For starters, I do not publically display my tattoo. I’ve got one that sits happy on my right shoulder. I could flaunt it, but I usually don’t. I’ve had a few questions being asked about the incognito status of that tattoo. It exists and to the world it doesn’t. That’s almost like I view things around. The world’s acknowledgement doesn’t deny an existence. There is a charm to that obliviousness.

What’s the point of sticking needles, shedding a little blood and enduring a prickly pain?

It’s a statement. To me, it’s a statement that I address to my self. My first tattoo was a semi-circle that contained a kanji that represented fire. I did weave a huge tale around it. The simplest explanation, it looked cool. The most complicated explanation, that’s the way I see life. The second one that’s cruising along my expectations is one of a harvest moon. A big ball of orange-red, decked with imperfections, riddled with lines of distortion. If the artist works a miracle, it has the potential to look beautiful.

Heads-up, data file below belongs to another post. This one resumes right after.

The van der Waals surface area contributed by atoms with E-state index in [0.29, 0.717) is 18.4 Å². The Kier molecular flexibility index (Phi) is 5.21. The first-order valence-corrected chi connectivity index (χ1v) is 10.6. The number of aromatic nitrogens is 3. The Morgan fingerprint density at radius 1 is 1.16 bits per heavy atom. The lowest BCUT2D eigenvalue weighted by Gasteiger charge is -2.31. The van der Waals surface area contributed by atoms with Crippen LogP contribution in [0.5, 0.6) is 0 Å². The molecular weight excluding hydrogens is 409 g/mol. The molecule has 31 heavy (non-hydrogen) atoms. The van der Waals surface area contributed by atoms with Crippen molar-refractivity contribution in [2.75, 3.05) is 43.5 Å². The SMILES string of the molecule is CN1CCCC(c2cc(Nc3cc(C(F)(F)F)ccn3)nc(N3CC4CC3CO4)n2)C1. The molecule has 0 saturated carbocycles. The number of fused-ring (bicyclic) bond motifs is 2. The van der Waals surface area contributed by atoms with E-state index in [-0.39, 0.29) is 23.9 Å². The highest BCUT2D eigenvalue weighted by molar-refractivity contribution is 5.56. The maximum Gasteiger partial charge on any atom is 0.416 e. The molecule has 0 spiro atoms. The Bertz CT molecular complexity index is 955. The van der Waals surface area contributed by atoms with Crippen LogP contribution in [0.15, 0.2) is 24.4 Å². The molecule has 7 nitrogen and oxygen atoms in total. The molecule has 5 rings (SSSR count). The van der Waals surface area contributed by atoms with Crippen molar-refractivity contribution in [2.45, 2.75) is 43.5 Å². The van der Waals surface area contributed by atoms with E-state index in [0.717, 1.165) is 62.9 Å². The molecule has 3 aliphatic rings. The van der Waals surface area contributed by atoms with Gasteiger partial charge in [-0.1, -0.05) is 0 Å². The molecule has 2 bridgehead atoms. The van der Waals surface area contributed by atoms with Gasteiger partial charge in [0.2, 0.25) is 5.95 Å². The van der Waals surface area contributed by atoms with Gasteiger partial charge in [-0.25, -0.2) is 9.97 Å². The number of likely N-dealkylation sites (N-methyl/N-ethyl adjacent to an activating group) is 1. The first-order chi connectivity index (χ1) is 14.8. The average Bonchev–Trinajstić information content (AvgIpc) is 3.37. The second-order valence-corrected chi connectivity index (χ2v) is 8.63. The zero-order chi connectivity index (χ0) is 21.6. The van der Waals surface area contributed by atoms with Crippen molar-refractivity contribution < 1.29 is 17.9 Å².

What does it represent? It’s a bit too early in the day to stack thoughts to something that doesn’t exist today. Through the needles, I’ll figure something out.